EFR - Reviews of A Reason to Smile

A Reason to Smile

Tue 20th – Sat 24th August 2013

reviews

James Bell

at 21:23 on 20th Aug 2013

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‘A Reason to Smile,’ a Blue Tree Theatre Company production that explores the breakdown of a relationship is often visually arresting and quietly thought-provoking, but what it achieves stylistically would have been improved by a stronger and more carefully conceived script.

Connor Chambers as Christopher and Lucy Ioannou as Jo are highly confident performers and from the moment they appear on stage it is obvious that they are comfortable together, which creates an instantly believable and affecting first scene. As the two lovers revisit the memories of their burgeoning and then failing relationship the audience will find much to identify with and the small performance space creates a sense of intimacy between the performers and spectators. However, much of the dialogue, particularly when the couple was fighting, was very familiar and I questioned how useful it was to have the characters scream “What do you want from me?” and “I can’t do this anymore!” Surely a production attempting to depict a “roller coaster of emotions” and which was crossing the boundary between two performance genres should be aiming for something more original.

The writing, although impressive in places, constantly felt a little underdeveloped. Had the audience been granted a greater sense of the characters’ inner the show could have gone from a perfectly competent but unmemorable performance to something more enduring. Ioannou’s character was particularly one dimensional and showed an almost shocking level of recalcitrance when faced with the breakdown of her relationship. The script also surrounded her with references to Shakespeare, Austen and Dickens (supposedly to show her literary bent) but which in fact added little to our sense of her within the parameters of the play.

However the choreographed elements of the performance were well conceived and integrated seamlessly with the spoken sections. The show’s major strength was in the quality of its ideas. During what was only a very brief 40 minute performance, the script touches on domestic violence, the blurred line between loyalty and love, and the impossibility of fully knowing another person. But, once again, the writing didn’t rise to the challenges that these big ideas laid down. I felt that ‘A Reason to Smile’ was perpetually teetering on the edge of something brilliant but just didn’t quite make it.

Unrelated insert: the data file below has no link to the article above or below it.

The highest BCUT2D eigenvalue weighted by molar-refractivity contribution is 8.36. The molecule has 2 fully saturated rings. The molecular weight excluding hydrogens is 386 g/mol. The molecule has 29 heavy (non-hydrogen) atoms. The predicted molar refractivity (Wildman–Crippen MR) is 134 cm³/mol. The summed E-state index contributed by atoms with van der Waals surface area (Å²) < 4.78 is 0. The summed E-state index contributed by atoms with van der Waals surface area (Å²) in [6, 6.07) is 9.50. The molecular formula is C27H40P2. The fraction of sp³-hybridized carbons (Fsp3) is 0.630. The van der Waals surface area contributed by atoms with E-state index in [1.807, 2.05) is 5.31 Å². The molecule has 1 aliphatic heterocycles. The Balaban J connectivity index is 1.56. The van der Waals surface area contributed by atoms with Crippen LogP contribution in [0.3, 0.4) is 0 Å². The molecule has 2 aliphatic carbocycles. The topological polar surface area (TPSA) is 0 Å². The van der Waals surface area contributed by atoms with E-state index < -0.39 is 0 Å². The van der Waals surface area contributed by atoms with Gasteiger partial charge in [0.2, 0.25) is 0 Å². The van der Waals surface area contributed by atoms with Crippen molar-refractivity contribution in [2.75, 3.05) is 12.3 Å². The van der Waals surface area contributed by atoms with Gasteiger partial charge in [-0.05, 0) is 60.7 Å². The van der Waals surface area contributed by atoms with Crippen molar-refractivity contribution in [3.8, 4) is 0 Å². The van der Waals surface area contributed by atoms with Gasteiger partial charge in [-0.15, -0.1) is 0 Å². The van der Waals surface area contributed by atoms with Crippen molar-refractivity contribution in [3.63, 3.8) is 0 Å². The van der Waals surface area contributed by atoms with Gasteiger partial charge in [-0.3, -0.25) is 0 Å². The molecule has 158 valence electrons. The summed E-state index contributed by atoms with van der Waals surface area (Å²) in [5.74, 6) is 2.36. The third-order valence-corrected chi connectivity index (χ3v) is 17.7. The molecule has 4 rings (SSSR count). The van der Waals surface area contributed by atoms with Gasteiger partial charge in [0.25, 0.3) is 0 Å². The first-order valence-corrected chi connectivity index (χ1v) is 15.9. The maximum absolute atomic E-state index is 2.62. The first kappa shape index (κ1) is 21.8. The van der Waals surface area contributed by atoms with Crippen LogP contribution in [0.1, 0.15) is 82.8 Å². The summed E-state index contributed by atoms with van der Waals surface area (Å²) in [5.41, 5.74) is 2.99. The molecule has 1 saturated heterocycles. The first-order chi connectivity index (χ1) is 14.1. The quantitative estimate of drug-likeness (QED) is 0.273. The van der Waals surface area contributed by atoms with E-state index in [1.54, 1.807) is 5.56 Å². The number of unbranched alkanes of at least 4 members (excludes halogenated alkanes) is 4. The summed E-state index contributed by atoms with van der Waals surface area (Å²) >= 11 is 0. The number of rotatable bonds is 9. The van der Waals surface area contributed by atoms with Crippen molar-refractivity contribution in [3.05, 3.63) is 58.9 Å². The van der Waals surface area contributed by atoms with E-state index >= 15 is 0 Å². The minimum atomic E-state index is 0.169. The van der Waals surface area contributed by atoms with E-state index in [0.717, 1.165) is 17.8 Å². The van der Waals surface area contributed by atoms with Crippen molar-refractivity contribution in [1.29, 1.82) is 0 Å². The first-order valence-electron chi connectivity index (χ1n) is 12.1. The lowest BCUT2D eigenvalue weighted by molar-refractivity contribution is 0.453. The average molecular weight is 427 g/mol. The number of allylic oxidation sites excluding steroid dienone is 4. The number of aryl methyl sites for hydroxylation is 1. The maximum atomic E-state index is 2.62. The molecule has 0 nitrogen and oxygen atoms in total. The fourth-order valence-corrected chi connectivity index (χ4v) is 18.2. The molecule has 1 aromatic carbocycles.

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Christian Kriticos

at 11:05 on 21st Aug 2013

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‘A Reason to Smile’ is a production of minimalism rare even for the Fringe. With just two chairs, two actors, and a scattering of books onstage, the play takes us through the tumultuous relationship between Jo (a wannabe novelist) and Christopher (a volunteer at the local library) in the space of forty minutes. The play shifts back and forth from the sour ending of the relationship, to its rose-tinted beginnings. Interspersed between these scenes are brief wordless choreographed routines set to music, which are supposed to highlight the different stages of falling in and out of love.

The structuring of the play works nicely, but the audience never becomes fully invested in the characters. One should always be dubious of a production that promises a “roller coaster of emotions”, and ‘A Reason to Smile’ is no exception. Connor Chambers plays the part of Christopher with an enjoyable sense of cheeky schoolboy charm, and Lucy Ioannou is equally good as the sceptical object of his affection. These scenes of Christopher wooing Jo are the most enjoyable and the humour is well-handled and unforced. However, when it comes to the more intense argument scenes the passion is never quite there.

Likewise, some of the quickfire dialogue feels unnatural. This is unusual given that the play seems keen to ground itself in reality, acknowledging that Jo and Christopher’s relationship continues not because of love, but simply because they each feel they have some sort of obligation to the other. This sense of honesty is a large part of the play’s strength: just as we begin to favour one character over the other, they reveal their flaws in equal measure.

The fact that Lucy Ioannou is just seventeen, and who wrote, co-directed, choregraphed (with Bethan Stoll), and starred in the play, is very impressive. The main problem is simply that it doesn't really show us anything we haven’t seen before. Nonetheless, ‘A Reason to Smile’ is a solid production – with a bit of script polishing it could easily move up to the next level.

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